In 1994, Durban’s Warwick Junction Precinct, a critical transport interchange and key access point into the city for the predominantly ‘African’ workforce, was deemed ‘repulsive’, an eyesore, and an urban management nightmare by local city government. Street trading in public space (a newly permitted activity of the informal economy) initiated the city’s local government “clean-up campaign”. In light of the socio-economic and political contextual realities as well as the post-apartheid energy which challenged implementers to act differently. a visual regeneration of a modern and orderly urban aesthetic would not suffice. Instead, a nuanced response to the causes of the ‘rouge’ urban image of informality (a result of informal urban work practices that had not been envisioned or designed into the spaces in which they operated) was preferred.
Key to the success of the Warwick Junction Regeneration Project was an Area Based Management governance approach, which leveraged interdepartmental engagement and action between local government representatives in response to context specific issues. As a result, local government could be held to account by local community governance organizations. This affirmed the right to the city for informal traders by acknowledging their presence in the city fabric, through the deliberate design of public space such as pavements, the allocation of securely leased space through a painted square from which one had a legal right to trade, and the building of shelters and designated market spaces.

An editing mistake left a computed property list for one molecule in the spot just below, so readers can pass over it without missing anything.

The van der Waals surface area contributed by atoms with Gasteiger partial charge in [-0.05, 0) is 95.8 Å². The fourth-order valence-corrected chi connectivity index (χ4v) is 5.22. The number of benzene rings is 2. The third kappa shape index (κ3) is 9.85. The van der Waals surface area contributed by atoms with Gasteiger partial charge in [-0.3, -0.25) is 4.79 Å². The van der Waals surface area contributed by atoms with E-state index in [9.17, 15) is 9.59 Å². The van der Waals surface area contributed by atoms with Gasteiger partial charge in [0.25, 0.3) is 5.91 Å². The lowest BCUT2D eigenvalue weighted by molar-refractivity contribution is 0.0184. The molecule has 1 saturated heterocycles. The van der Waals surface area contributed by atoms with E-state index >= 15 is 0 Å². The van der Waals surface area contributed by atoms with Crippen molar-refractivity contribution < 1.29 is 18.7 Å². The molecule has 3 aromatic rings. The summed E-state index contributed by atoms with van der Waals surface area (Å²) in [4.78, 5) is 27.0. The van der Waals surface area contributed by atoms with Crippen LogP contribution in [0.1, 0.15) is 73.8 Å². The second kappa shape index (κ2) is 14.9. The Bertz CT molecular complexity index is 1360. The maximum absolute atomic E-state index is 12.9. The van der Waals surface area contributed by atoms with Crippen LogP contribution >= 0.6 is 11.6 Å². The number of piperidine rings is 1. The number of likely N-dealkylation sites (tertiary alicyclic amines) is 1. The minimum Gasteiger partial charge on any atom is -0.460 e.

For Durban, designing public space as communal property challenges historical forms of urban government, subjecting autocratic, nationalized governing systems to the realities of local community governance. In a sense this illustrates the gradual realization of democracy at every level of society– right down to street level –which represents a learning curve for democracy in a South African city.
Local complexities under global pressures
As pressures of economic and social urban development mount, Durban faces the challenge of engaging in global markets, whilst bridging the disparities of rising unemployment rates and the resultant needs and dependency of the poor on the state. As the socio-economic inequality gap widens in both Lagos and Durban, the value of the informal economy cannot singularly be measured by its tax contribution, but rather by its response to place-specific complexities. In the absence of State provision, the informal sector carries the social responsibility of local governance through micro economies which absorb a displaced workforce, enabling economic participation.